The lack of long-term policy settings means that the Australia large-scale renewable energy target could collapse by 2020, once the new target is met. But the uncertainty is also creating problems for current projects, because bankers and customers are nervous.
Just weeks after emerging from a two-year investment drought, the large-scale renewable energy sector in Australia is facing the prospect that their industry will “fall off a cliff” within five years, unless longer-term policies are developed.
The revision to the renewable energy target – its cut from 41,000GWh to 33,000GWh – means that around 5,500MW of large-scale wind and solar capacity will be built over the next five years.
But because this target is only made out to 2020, and then flatlines for the next decade, the risk is that the market will completely shut down in 2020 unless any longer term policy signals are provide.
The uncertainty is also creating problems in the current market, with long-term power purchase agreements and banking finance difficult to obtain. There is even talk of a capital strike, because of the perception that a re-elected Abbott government would further cut the renewable energy target, or remove it.
Oliver Yates, the head of the $10 billion Clean Energy Finance Corp, which the government wants to close, and prevent it from investing in large-scale wind and small-scale solar in the meantime, says the structure of the scheme meant that revenues post 2020 were at risk. And this was causing problems for the industry.
More certificates may be produced by, say, larger rooftop solar arrays. Solar installations of more than 100kW also produce LGCs, even if they run on different economics (they compete with retail and business prices rather than wholesale prices).
Even now, a whole bunch of such projects up to 1MW in scale are being built on shopping centres, warehouses and elsewhere. That is likely to continue into the 2020s, potentially causing a flood of certificates on the market.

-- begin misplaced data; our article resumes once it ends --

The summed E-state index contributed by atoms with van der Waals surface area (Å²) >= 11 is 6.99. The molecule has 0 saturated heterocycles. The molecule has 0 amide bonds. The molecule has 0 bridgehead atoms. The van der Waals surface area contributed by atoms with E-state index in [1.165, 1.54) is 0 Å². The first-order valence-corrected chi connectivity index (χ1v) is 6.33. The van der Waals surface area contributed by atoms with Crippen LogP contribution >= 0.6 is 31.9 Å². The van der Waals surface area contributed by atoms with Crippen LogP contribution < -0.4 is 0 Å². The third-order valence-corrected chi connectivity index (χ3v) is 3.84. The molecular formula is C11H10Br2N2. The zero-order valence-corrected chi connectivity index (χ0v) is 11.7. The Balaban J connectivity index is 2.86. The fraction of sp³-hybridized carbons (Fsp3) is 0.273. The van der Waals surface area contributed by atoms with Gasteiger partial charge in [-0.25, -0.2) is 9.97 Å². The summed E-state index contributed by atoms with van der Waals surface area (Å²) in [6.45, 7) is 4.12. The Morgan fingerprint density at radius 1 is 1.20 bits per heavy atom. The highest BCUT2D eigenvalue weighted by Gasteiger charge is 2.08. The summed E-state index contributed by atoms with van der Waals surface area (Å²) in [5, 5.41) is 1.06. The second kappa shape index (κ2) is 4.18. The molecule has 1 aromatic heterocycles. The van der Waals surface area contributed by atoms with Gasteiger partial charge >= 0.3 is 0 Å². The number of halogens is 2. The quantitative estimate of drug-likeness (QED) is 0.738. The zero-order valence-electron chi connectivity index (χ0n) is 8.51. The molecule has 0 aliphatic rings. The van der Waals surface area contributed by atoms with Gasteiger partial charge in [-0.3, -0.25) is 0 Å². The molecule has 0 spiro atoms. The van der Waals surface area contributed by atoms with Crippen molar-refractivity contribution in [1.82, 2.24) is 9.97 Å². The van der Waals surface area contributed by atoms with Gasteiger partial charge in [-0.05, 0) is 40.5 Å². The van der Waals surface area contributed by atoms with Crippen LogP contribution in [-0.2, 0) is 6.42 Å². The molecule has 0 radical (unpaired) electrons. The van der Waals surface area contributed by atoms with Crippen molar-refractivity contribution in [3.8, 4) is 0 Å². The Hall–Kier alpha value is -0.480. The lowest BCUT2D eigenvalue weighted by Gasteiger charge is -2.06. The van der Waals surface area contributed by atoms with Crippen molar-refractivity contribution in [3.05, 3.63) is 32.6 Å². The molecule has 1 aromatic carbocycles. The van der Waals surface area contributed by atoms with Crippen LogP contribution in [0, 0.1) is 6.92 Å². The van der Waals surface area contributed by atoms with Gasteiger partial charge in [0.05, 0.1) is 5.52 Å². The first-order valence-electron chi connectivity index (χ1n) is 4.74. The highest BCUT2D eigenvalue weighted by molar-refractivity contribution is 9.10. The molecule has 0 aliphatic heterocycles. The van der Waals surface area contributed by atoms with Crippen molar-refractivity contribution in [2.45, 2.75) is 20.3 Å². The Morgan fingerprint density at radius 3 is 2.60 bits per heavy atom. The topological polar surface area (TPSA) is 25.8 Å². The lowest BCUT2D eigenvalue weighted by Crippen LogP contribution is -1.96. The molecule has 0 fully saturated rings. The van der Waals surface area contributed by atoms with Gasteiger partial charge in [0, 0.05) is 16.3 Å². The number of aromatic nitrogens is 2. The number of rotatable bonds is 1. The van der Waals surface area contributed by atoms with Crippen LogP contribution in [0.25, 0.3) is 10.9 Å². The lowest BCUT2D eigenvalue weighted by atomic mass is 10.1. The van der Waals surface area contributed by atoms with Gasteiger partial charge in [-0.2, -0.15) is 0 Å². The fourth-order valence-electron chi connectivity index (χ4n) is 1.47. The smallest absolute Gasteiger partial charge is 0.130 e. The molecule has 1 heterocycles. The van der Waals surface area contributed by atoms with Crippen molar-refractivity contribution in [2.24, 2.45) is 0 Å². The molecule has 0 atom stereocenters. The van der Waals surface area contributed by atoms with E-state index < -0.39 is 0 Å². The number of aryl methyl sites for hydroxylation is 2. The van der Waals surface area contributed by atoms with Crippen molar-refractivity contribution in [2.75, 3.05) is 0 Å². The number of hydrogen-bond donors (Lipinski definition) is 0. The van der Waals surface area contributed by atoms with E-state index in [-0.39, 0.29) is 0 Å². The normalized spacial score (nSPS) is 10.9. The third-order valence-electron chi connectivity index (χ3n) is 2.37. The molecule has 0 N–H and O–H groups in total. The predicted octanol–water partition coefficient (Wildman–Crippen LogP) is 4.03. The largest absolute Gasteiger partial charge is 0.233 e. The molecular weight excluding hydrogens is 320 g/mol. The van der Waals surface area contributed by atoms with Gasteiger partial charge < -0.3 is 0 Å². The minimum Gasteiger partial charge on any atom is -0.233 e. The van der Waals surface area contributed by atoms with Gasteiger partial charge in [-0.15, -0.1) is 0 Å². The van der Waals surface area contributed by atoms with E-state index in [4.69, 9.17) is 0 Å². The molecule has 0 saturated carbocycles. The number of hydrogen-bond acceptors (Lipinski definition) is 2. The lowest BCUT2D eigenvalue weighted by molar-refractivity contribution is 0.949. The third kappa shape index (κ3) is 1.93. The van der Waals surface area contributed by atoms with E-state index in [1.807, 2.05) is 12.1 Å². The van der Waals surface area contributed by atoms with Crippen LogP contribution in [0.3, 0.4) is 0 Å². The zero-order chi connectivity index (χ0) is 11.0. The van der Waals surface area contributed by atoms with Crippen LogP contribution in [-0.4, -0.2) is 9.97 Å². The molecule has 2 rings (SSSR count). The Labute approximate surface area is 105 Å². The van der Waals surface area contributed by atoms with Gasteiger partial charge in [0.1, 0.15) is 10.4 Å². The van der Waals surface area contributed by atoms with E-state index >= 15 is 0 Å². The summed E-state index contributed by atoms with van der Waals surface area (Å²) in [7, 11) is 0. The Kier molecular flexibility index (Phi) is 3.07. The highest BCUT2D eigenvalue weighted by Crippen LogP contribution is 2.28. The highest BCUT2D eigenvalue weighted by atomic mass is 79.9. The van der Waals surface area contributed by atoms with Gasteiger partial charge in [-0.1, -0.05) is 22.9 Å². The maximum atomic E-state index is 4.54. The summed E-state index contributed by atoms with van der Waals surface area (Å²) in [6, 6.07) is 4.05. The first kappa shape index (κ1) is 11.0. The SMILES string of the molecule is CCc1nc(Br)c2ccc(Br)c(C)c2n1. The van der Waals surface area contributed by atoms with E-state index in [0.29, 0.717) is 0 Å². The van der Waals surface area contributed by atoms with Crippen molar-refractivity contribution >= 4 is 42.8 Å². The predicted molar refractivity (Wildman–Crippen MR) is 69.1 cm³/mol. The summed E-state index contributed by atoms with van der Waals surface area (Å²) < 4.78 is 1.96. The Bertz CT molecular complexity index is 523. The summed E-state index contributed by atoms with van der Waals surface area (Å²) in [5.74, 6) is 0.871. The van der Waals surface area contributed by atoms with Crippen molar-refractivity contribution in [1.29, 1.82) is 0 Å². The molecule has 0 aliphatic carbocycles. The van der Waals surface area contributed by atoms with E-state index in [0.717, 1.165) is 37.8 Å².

That has the potential to reduce the value of the LGC, and the revenue returns of large-scale wind and solar farms, and that prospect is making it harder to get people to lock into long-term offtake agreements, and to provide finance.
“If you want to avoid a precipitous fall in the price (of renewable energy certificates), you have to pack up the renewable energy industry in 2019 and go home,” Yates told the Clean Energy Summit in Sydney on Wednesday.
“Economics 101 tells you that REC revenue constitutes 50 per cent of revenue for projects, and after 2020 50% of revenue is at risk.”
Kobad Bhavnagri, the head of Bloomberg New Energy Finance in Australia, agreed that the outlook for large-scale developments was uncertain, making finance difficult to obtain.
“Anyone thinking about long-term, solid contracts has to consider, is the Coalition committed to long-term policy. The track record of this government means that they’re not your friend.”
He noted that the major retailers could effect another “buyers’ strike” that could force a policy change, as they effectively had done in the last two years. “They have the capacity to game the market because of their market share. It is a vicious cycle.”
He also said new renewable energy, particularly from large rooftop arrays that generated excess certificates, could push the price of those certificates down towards zero.
Right now, the renewable energy industry needs the renewable energy certificates to compete with existing coal. But coal is not moving easily out of the equation, particularly with the removal of the carbon price.
While renewables, particularly large-scale solar, but also wind energy, will fall in price between now and 2020, it will be unlikely to compete with four-year fully depreciated coal-fired power stations, meaning it will still need some ongoing policy signal.
Unless there is a mechanism to force out coal-fired generation, then the uptake of large-scale renewables without subsidies on the main grid may not occur until after that coal-fired capacity is retired, after 2030.
Hence the importance of the longer-term policy. Labor is making renewable energy a key part of its document, although the details are hazy.
Yates said it was possible that some projects might not get built, or it could mean that the RET is cut again.
“Or the government could acknowledge this problem, and provide a long-term trajectory,” he said. It was clear that Australia needed to add more renewables, year-on-year post 2020, to effect its energy transition and meet carbon targets.
“These are the financial barriers that the industry faces,” Yates said, noting that this was exactly why the CEFC was created, to help navigate those barriers.
Jack Curtis, the head of Australian operations for First Solar, which has built most of the big solar projects in Australia, says there remains a “high perception of value risk” in Australia. That pushed up the cost of equity and the cost of finance in Australia compared to other countries, particularly the US.
Still, others said that they were confident the RET would be met. John Titchen, the head of Goldwind Australia, said it was a competitive market with a big surplus of projects.
“The RET has always been met,” he said. “There is a diverse range of options for financing renewables,” he noted, adding that this included the CEFC, as well as the balance sheets of international energy groups such as Goldwind, GE and others.